Documenting our Living Collections
Royal Botanical Gardens is a museum of “living” collections, which are documented in the way that most major museums document their collections.
Accurate records are essential to maintain the value of the living plant collections. Our plant documentation staff keep tabs on all plant material arriving and leaving the garden and conduct annual inventory of collections to ensure accuracy.
Just as people have names, addresses and phone numbers that allow us to be found, plants are assigned accession numbers which allows them to be tracked throughout the garden. An 8-digit accession number is assigned to each new addition to our collections. The first four digits indicate the year in which the specimen was acquired by the garden and the last four digits are assigned in sequence of acquisition. For example, the first plant acquired in 2008 was assigned the accession number 2008-0001.
Once a plant is accessioned, the plant documentation office uses 3 important tools to track plants in the garden:
Royal Botanical Gardens is currently using Bg-Base collections Management software to manage living plant collections. This powerful tool allows us to maintain accurate taxonomical information about each plant in the collection as well as track the location and movement of each plant throughout the garden. This helps us in our day-to-day operations by allowing us to label and locate plants in our collection. In addition, we can store information on provenance, phenology, plant rarity, pests, diseases and various other information, which can be used for research and education.
Since 1997, the Gardens have embarked on a program to map and document its cultivated and natural lands using GIS (Geographic Information Systems) technology. This technology allows us to maintain electronic maps of each cultivated garden area, allowing us to locate plants quickly and easily. We continue to improve electronic mapping of our collections and display gardens as a foundation for future horticultural management. Much of this work is completed by students from the Fanshawe College GIS program.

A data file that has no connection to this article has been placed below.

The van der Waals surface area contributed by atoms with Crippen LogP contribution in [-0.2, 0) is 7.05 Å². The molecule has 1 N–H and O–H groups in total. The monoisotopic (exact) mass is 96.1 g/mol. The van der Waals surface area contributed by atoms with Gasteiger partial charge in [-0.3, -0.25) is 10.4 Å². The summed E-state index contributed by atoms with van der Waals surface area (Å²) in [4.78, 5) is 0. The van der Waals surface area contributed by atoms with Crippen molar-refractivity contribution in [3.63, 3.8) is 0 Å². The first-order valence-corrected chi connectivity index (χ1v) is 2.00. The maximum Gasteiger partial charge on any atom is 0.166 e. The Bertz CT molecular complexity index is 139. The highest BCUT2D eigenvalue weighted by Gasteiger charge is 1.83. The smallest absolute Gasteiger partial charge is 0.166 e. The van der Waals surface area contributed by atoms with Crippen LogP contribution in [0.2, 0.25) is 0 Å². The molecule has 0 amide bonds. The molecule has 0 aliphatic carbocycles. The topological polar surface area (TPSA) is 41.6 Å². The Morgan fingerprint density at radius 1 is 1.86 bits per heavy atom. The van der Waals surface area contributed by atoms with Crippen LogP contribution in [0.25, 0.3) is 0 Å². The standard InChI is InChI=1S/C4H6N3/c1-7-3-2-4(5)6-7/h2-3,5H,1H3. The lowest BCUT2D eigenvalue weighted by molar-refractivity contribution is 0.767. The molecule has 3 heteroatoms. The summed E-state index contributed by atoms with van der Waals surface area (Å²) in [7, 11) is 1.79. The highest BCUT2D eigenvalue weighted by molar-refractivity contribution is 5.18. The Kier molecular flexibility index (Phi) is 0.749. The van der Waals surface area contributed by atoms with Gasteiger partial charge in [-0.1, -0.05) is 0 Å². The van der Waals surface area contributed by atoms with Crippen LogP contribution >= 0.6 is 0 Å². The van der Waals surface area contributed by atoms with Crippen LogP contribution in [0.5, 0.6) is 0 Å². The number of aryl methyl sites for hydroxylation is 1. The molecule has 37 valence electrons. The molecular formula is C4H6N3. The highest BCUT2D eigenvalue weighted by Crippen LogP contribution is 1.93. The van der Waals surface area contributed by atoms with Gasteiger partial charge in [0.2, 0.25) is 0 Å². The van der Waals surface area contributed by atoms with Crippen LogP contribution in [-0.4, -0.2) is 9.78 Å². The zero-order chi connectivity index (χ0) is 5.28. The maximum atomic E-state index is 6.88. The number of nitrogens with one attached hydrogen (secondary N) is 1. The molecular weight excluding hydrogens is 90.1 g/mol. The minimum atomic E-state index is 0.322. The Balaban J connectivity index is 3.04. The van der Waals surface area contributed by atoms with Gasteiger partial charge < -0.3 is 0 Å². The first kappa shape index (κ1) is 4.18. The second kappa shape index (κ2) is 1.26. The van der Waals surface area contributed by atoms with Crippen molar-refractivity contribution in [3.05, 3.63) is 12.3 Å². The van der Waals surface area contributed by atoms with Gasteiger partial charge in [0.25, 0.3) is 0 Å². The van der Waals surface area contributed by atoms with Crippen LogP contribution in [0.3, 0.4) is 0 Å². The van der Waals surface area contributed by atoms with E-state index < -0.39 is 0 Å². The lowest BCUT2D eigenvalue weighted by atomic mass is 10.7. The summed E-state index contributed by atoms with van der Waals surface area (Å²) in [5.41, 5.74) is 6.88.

Two types of labels are used in our cultivated garden areas. The first is a very small, rectangular label known as an accession tag. This tag includes both the botanical name of the plant as well as the accession number, providing the essential link of the plant to the database. The second label type is a larger display label, used to convey information to the public.
How to Read Plant Tags and Labels
The plant records office at Royal Botanical Gardens is responsible for tracking all plants in our cultivated gardens. To do this, plants are given accession numbers. This number links the information held in the plant records database to the living specimen in the garden.
The plant records database contains information such as the plant provenance, nomenclature, plant verification and plant health. This information adds research value to each and every plant in the garden. To ensure this link is maintained, plants at Royal Botanical Gardens have a dual labelling system – accession tags and plant display labels. If a tag or a label goes missing, it is replaced as soon as possible.